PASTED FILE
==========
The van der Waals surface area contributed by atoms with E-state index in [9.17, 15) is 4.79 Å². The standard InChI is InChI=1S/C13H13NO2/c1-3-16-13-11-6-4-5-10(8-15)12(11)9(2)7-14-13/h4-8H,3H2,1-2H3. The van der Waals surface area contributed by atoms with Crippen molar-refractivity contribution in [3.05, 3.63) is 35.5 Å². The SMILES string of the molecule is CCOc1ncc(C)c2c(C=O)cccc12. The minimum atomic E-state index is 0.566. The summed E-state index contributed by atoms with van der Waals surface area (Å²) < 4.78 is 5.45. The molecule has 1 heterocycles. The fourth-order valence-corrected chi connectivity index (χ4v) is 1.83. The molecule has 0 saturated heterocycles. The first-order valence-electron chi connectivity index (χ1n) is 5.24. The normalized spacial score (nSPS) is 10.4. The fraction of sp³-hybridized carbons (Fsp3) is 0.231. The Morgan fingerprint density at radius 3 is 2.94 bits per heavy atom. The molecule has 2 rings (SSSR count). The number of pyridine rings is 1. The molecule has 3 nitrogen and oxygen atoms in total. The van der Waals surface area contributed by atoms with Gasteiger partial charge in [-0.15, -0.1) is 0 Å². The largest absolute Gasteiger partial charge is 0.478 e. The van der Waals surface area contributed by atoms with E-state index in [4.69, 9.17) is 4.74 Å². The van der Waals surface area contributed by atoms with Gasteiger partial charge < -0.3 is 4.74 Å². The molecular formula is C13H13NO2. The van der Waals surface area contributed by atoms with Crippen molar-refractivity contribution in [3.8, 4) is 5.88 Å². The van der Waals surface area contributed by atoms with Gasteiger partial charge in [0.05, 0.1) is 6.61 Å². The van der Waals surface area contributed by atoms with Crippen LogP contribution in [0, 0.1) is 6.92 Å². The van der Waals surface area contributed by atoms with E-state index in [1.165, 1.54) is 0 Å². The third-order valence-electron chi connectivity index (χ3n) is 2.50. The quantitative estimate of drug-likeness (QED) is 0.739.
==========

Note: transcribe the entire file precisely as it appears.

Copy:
The van der Waals surface area contributed by atoms with E-state index in [9.17, 15) is 4.79 Å². The standard InChI is InChI=1S/C13H13NO2/c1-3-16-13-11-6-4-5-10(8-15)12(11)9(2)7-14-13/h4-8H,3H2,1-2H3. The van der Waals surface area contributed by atoms with Crippen molar-refractivity contribution in [3.05, 3.63) is 35.5 Å². The SMILES string of the molecule is CCOc1ncc(C)c2c(C=O)cccc12. The minimum atomic E-state index is 0.566. The summed E-state index contributed by atoms with van der Waals surface area (Å²) < 4.78 is 5.45. The molecule has 1 heterocycles. The fourth-order valence-corrected chi connectivity index (χ4v) is 1.83. The molecule has 0 saturated heterocycles. The first-order valence-electron chi connectivity index (χ1n) is 5.24. The normalized spacial score (nSPS) is 10.4. The fraction of sp³-hybridized carbons (Fsp3) is 0.231. The Morgan fingerprint density at radius 3 is 2.94 bits per heavy atom. The molecule has 2 rings (SSSR count). The number of pyridine rings is 1. The molecule has 3 nitrogen and oxygen atoms in total. The van der Waals surface area contributed by atoms with Gasteiger partial charge in [-0.15, -0.1) is 0 Å². The largest absolute Gasteiger partial charge is 0.478 e. The van der Waals surface area contributed by atoms with E-state index in [4.69, 9.17) is 4.74 Å². The van der Waals surface area contributed by atoms with Gasteiger partial charge < -0.3 is 4.74 Å². The molecular formula is C13H13NO2. The van der Waals surface area contributed by atoms with Crippen molar-refractivity contribution in [3.8, 4) is 5.88 Å². The van der Waals surface area contributed by atoms with Gasteiger partial charge in [0.05, 0.1) is 6.61 Å². The van der Waals surface area contributed by atoms with Crippen LogP contribution in [0, 0.1) is 6.92 Å². The van der Waals surface area contributed by atoms with E-state index in [1.165, 1.54) is 0 Å². The third-order valence-electron chi connectivity index (χ3n) is 2.50. The quantitative estimate of drug-likeness (QED) is 0.739.